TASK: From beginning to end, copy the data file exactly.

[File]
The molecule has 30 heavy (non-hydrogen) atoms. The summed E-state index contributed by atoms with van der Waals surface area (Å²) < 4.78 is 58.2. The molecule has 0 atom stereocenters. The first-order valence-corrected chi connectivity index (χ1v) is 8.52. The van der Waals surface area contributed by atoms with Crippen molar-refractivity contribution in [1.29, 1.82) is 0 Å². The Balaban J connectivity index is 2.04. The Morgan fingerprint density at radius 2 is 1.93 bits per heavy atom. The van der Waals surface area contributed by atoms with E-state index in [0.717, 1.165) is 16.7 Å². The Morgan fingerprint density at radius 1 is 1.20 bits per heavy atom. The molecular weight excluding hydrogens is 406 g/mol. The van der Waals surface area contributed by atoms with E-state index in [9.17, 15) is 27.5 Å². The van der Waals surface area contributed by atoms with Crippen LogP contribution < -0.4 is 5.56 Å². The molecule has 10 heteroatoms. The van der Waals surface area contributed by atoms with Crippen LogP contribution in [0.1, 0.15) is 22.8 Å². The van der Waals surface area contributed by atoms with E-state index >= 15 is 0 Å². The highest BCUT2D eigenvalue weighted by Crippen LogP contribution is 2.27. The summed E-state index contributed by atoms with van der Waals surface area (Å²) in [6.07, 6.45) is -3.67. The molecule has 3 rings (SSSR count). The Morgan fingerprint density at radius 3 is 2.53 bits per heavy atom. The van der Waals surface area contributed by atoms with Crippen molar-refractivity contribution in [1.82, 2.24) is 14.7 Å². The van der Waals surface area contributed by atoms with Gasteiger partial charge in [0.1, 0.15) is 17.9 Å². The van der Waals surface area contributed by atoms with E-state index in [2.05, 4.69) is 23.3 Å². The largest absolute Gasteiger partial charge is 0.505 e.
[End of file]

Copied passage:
The molecule has 30 heavy (non-hydrogen) atoms. The summed E-state index contributed by atoms with van der Waals surface area (Å²) < 4.78 is 58.2. The molecule has 0 atom stereocenters. The first-order valence-corrected chi connectivity index (χ1v) is 8.52. The van der Waals surface area contributed by atoms with Crippen molar-refractivity contribution in [1.29, 1.82) is 0 Å². The Balaban J connectivity index is 2.04. The Morgan fingerprint density at radius 2 is 1.93 bits per heavy atom. The van der Waals surface area contributed by atoms with E-state index in [0.717, 1.165) is 16.7 Å². The Morgan fingerprint density at radius 1 is 1.20 bits per heavy atom. The molecular weight excluding hydrogens is 406 g/mol. The van der Waals surface area contributed by atoms with E-state index in [9.17, 15) is 27.5 Å². The van der Waals surface area contributed by atoms with Crippen LogP contribution < -0.4 is 5.56 Å². The molecule has 10 heteroatoms. The van der Waals surface area contributed by atoms with Crippen LogP contribution in [0.1, 0.15) is 22.8 Å². The van der Waals surface area contributed by atoms with E-state index >= 15 is 0 Å². The highest BCUT2D eigenvalue weighted by Crippen LogP contribution is 2.27. The summed E-state index contributed by atoms with van der Waals surface area (Å²) in [6.07, 6.45) is -3.67. The molecule has 3 rings (SSSR count). The Morgan fingerprint density at radius 3 is 2.53 bits per heavy atom. The van der Waals surface area contributed by atoms with Crippen molar-refractivity contribution in [1.82, 2.24) is 14.7 Å². The van der Waals surface area contributed by atoms with Gasteiger partial charge in [0.1, 0.15) is 17.9 Å². The van der Waals surface area contributed by atoms with E-state index in [2.05, 4.69) is 23.3 Å². The largest absolute Gasteiger partial charge is 0.505 e.